Know your raisins

Some useful information about vine fruit

We call raisins, sultanas and currants all vine fruits. All of those are dried grapes. If they originate from Greece they are called Currants
(after Corinth), those from Turkey are traditionally known as Sultanas (whether light or dark brown) and those from the USA and other origins Raisins (these are generally dark and smaller than sultanas in appearance).

Sounds simple? Well it was until recently the Turks seeing an opportunity, also started to produce Raisins to supply the European markets where there was a great demand for the darker smaller fruit.

Of course nothing is that straight forward really and apart from these standard products there are all sorts of specialties, like Australian Raisins and Sultanas, Golden Raisins which have been bleached, Jumbo Raisins and even midget raisins!

Historically vine fruits used to contained seeds, because yes, grapes contained
seeds, which used to make them a bit awkward to eat – what do you do with all those seeds in your food? Problem solved as these days grapes are cultivated with very very small seeds or more frequently no seeds at all.

You may have come across Thompson Raisins. These are raisins originating in the States and in Turkey which are from Thompson grapes, seedless large juicy grapes which give a sweet seedless raisin.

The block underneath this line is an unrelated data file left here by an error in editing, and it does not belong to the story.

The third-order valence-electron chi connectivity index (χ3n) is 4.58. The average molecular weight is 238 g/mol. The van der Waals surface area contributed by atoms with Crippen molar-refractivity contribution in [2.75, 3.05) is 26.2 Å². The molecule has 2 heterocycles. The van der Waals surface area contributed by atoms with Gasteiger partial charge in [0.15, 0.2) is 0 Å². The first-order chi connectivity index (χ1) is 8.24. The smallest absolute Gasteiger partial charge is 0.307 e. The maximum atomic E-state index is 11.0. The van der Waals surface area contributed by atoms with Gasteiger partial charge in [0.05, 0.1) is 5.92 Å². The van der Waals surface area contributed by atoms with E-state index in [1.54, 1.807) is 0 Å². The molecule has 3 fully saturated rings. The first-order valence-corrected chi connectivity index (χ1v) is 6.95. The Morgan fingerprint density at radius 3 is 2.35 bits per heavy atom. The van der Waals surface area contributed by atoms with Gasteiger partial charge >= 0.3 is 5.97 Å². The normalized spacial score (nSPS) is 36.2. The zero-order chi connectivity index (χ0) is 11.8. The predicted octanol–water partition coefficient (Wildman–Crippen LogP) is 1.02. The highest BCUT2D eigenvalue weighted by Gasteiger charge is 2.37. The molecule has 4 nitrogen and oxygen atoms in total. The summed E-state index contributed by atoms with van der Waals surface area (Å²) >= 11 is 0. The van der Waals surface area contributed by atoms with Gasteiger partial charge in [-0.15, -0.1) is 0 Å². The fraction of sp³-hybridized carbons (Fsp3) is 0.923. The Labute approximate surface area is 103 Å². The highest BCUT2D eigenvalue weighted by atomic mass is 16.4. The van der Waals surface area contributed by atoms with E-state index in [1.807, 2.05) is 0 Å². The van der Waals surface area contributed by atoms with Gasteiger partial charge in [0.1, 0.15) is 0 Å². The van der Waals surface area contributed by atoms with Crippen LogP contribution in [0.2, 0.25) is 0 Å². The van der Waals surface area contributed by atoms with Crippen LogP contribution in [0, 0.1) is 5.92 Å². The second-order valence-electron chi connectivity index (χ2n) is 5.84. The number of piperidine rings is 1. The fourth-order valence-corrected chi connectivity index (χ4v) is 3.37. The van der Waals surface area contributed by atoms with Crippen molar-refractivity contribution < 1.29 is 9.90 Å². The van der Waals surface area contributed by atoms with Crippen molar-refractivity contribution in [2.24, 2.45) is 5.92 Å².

Historically (I’m talking only 5 years ago) vine fruits were renowned for stones and stalks sneaking into the final product, it was only US produce which was anywhere near the quality we expect today. Other origins had to be re-cleaned and washed in the UK before we could use it in any foods. Now both US and Turkish produce is an extremely high quality product

Like all crops, pricing of vine fruit varies depending on the weather in the
countries of origin especially just before and after harvest. Good sunny
weather is needed so that the products can ripen and dry properly. Poor weather equals poor crops.

So now you know what to look for – beware the bleach!

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Avocado cream sauce

Try something a little different with ripe avacados – mmm nutritious!
This lovely sauce can be served with vegeburgers, nut cutlets or fish, together with a crunchy green salad.

Place the water at the bottom of a blender. Add the avocados, spring onion, coriander, seasoning, olive oil and seaweed seasoning and mix until smooth and creamy.